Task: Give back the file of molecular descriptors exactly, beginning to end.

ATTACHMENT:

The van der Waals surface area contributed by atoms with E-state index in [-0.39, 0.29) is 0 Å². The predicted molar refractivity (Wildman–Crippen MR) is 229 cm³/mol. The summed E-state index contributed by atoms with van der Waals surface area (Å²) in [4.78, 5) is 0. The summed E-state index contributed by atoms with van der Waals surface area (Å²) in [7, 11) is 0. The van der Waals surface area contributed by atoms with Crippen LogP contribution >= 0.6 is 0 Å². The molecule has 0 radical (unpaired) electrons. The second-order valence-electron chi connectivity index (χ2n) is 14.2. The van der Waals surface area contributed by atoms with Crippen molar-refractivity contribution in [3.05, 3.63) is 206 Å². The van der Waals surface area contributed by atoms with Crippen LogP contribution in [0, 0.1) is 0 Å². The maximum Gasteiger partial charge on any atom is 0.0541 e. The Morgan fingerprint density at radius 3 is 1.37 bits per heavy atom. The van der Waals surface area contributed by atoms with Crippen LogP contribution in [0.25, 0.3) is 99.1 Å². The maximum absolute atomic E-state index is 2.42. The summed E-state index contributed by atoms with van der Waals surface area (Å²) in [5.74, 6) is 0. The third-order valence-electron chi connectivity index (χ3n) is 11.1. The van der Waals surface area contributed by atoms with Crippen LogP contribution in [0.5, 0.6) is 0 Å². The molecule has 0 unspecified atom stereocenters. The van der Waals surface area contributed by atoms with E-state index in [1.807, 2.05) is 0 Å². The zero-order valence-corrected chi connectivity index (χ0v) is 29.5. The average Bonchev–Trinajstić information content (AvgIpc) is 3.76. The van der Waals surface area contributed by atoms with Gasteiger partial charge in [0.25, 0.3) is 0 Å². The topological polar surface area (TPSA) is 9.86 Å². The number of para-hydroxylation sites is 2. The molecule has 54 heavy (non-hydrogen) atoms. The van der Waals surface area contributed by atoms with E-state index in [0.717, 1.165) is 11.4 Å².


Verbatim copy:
The van der Waals surface area contributed by atoms with E-state index in [-0.39, 0.29) is 0 Å². The predicted molar refractivity (Wildman–Crippen MR) is 229 cm³/mol. The summed E-state index contributed by atoms with van der Waals surface area (Å²) in [4.78, 5) is 0. The summed E-state index contributed by atoms with van der Waals surface area (Å²) in [7, 11) is 0. The van der Waals surface area contributed by atoms with Crippen LogP contribution >= 0.6 is 0 Å². The molecule has 0 radical (unpaired) electrons. The second-order valence-electron chi connectivity index (χ2n) is 14.2. The van der Waals surface area contributed by atoms with Crippen molar-refractivity contribution in [3.05, 3.63) is 206 Å². The van der Waals surface area contributed by atoms with Crippen LogP contribution in [0, 0.1) is 0 Å². The maximum Gasteiger partial charge on any atom is 0.0541 e. The Morgan fingerprint density at radius 3 is 1.37 bits per heavy atom. The van der Waals surface area contributed by atoms with Crippen LogP contribution in [0.25, 0.3) is 99.1 Å². The maximum absolute atomic E-state index is 2.42. The summed E-state index contributed by atoms with van der Waals surface area (Å²) in [5.74, 6) is 0. The third-order valence-electron chi connectivity index (χ3n) is 11.1. The van der Waals surface area contributed by atoms with Crippen LogP contribution in [0.5, 0.6) is 0 Å². The molecule has 0 unspecified atom stereocenters. The van der Waals surface area contributed by atoms with E-state index in [1.807, 2.05) is 0 Å². The zero-order valence-corrected chi connectivity index (χ0v) is 29.5. The average Bonchev–Trinajstić information content (AvgIpc) is 3.76. The van der Waals surface area contributed by atoms with Gasteiger partial charge in [0.25, 0.3) is 0 Å². The topological polar surface area (TPSA) is 9.86 Å². The number of para-hydroxylation sites is 2. The molecule has 54 heavy (non-hydrogen) atoms. The van der Waals surface area contributed by atoms with E-state index in [0.717, 1.165) is 11.4 Å².